I could happily list any number of other examples but I will jump to something else. When, in 1998, the Labour Party created its Panel of Candidates for the Scottish Parliament, one of the tests was to give an example of legislation one might introduce to the Scottish Parliament if elected. My own, evidenced based example, was that the PCC code should be placed on a statutory footing: not, for the avoidance of doubt,  that the terms of the code should be anything other than self-imposed, but rather that if the Commission declined to apply its own rules there should be an appeal to the Court of Session.  This was an example of the Scottish Tail being able to wag the British dog. Since the red tops publish UK wide, an appeal in Scotland effectively meant an appeal anywhere.  I had no problem with that.

One might think however that a submission for acceptance to a panel of candidates was a matter of very minor interest indeed. Oddly enough, far from it. After my admitted acceptance to that panel, a very senior member of the Party’s leadership advised me that, if I wished to be actually selected, it would be as well not to press this proposal as it had come to the adverse attention of the Prime Minister’s Office.

What the (word omitted) was going on here? One could only conclude that Labour needed the tabloid press and the price of that dependence appeared to be that the self same press should be entitled to do what they like, hidden behind the charade of self-regulation.

Tonight, we have heard quite shocking revelations about the Milly Dowler case. The most sad element of this however was the perceived need of Tom Watson to appeal publicly for his own Party leadership to say something about this. Which they still haven’t.

So, freed from the need, once again, to climb the greasy pole here is what I suggest should happen.

1. The Police should be instructed to determine the facts as a matter of the utmost priority. (Even for these people I stand by the presumption of innocence)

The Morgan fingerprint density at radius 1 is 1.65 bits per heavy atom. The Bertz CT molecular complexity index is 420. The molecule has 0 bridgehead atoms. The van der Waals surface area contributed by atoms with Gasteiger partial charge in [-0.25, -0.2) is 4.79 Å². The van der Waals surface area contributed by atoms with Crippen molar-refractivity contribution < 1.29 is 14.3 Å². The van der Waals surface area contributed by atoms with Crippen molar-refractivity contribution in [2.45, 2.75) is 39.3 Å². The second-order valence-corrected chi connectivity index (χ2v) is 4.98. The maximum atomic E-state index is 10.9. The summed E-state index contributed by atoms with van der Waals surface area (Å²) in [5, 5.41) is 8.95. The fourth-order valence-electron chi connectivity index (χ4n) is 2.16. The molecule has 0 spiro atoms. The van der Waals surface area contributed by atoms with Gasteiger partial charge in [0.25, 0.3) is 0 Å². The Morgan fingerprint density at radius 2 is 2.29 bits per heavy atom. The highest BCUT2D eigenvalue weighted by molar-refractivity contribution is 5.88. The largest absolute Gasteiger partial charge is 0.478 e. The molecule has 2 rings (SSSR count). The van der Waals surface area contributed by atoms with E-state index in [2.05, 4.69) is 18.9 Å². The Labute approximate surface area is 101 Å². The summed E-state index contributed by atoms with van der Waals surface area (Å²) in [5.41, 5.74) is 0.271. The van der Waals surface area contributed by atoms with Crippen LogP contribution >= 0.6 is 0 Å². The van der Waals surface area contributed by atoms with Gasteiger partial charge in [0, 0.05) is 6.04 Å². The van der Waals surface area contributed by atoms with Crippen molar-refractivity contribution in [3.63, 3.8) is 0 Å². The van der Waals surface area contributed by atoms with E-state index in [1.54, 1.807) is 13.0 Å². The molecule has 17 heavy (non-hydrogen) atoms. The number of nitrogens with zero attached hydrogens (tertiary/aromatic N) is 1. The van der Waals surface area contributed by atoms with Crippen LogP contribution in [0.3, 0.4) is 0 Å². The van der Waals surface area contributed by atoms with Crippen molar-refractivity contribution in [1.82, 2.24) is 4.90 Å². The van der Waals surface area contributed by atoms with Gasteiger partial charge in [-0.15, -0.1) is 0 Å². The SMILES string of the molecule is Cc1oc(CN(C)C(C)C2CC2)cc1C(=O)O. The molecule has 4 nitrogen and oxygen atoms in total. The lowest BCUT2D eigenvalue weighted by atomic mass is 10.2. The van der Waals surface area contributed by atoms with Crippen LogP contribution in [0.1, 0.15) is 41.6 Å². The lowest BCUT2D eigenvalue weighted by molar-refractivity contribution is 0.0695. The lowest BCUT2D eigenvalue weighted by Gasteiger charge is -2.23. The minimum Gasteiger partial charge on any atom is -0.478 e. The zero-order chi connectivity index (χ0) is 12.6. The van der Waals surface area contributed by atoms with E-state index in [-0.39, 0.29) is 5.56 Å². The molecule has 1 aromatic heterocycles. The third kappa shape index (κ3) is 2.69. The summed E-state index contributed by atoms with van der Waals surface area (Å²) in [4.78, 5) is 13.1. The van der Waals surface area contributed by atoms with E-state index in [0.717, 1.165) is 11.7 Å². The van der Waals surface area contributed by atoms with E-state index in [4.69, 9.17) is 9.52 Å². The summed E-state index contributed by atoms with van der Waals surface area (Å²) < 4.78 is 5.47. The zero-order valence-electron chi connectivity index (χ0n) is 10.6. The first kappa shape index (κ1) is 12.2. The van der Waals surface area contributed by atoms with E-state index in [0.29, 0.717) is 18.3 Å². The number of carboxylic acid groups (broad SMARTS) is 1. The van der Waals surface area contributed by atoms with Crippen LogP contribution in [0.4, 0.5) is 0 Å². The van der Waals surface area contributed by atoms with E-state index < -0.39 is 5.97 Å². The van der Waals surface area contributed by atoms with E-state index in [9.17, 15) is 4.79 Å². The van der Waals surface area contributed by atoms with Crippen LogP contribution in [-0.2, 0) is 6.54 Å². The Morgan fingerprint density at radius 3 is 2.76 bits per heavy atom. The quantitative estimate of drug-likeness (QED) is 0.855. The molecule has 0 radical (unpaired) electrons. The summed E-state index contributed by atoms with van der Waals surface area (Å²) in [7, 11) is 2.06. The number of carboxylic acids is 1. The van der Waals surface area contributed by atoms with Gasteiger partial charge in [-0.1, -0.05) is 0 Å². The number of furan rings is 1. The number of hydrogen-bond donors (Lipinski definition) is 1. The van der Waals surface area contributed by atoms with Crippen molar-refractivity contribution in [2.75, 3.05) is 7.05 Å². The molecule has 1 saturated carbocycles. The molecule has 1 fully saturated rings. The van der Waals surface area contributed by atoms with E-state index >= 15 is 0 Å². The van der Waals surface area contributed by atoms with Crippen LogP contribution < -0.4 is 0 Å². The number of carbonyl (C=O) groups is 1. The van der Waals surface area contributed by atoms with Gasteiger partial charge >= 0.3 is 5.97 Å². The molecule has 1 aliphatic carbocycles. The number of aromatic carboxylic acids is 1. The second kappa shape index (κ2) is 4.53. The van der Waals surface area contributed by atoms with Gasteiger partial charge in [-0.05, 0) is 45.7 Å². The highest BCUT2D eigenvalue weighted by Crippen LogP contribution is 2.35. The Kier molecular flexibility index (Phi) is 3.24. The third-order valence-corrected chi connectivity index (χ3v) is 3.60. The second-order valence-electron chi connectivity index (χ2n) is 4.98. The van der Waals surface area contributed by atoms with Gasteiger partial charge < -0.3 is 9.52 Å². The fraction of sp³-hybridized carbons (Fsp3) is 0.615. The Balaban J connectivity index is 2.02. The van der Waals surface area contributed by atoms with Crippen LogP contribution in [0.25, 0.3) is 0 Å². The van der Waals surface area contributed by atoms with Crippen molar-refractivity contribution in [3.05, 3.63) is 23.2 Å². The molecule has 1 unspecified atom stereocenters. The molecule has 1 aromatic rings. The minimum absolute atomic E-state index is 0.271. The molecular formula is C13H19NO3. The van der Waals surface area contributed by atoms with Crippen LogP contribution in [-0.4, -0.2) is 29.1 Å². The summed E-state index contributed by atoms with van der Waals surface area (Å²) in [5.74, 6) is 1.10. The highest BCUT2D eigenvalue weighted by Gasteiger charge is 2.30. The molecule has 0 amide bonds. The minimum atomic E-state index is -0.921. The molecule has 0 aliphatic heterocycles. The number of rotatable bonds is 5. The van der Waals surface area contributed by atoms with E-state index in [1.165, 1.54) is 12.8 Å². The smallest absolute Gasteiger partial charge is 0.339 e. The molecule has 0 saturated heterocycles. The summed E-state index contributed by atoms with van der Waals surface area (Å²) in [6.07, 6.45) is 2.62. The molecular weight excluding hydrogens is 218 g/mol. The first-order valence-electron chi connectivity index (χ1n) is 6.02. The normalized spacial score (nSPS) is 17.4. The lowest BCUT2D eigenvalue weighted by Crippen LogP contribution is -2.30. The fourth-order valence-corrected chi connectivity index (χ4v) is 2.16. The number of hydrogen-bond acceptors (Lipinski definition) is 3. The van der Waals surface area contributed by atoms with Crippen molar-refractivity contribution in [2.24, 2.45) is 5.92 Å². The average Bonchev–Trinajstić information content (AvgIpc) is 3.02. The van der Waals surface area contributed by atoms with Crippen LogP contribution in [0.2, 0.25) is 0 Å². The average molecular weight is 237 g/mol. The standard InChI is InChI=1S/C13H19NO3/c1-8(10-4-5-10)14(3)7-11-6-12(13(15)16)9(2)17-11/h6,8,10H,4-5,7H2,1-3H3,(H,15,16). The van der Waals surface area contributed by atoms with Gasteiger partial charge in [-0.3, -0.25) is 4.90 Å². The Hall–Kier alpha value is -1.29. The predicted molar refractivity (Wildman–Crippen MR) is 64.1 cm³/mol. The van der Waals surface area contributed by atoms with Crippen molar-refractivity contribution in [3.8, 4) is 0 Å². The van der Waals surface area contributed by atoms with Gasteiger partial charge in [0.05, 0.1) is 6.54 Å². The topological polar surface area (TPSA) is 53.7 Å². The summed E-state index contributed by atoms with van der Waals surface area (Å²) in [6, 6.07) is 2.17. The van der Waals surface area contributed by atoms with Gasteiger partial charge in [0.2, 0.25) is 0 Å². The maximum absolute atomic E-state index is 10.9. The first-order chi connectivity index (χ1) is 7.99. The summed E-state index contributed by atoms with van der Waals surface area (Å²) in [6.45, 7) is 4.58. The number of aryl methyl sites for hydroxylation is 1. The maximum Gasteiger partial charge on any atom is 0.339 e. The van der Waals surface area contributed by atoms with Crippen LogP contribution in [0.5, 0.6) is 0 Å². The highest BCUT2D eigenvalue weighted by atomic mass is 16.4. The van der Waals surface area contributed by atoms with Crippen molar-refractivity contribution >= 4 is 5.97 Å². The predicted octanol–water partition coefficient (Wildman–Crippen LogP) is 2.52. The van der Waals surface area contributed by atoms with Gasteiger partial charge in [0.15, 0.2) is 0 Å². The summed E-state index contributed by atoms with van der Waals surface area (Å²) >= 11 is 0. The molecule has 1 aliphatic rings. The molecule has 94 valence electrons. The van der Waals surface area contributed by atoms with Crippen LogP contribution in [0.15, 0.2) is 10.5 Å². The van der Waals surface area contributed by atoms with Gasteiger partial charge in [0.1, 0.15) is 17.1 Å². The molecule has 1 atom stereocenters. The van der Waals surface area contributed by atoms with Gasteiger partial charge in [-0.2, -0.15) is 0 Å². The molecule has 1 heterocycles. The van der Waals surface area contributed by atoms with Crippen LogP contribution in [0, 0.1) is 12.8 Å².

2. Assuming the facts are prima facie established, all of those involved should be arrested and, if they maintain their innocence and are released on bail, their bail conditions should include having no part in the production of any publication until trial. If convicted they should receive lengthy periods of imprisonment, even if they have been dinner guests of the Prime Minister at Chequers.

3. For the avoidance of any misunderstanding, the DPP should be instructing the Metropolitan Police that the Crime they are investigating is not a technical contravention of the Data Protection Act or RIPA but rather an attempt to pervert the course of justice.

4. The PCC should be put on a statutory footing with immediate effect: its current membership dismissed and a new membership appointed through a proper “Nolan” process.

5. No final decision should be made on the takeover of BSKYB until the trials are concluded and if conviction follow not only should Murdoch be prevented from that takeover, he should be required to relinquish his existing shareholding under penalty of otherwise losing the company’s licence to operate in the UK.

I write all of this with no expectation at all that any of it will happen. After all, Murdoch has probably got the photographs.

And the last client I saw who nurtured a naive belief in self regulation?  We’re about to sue. God bless the European Convention on Human Rights.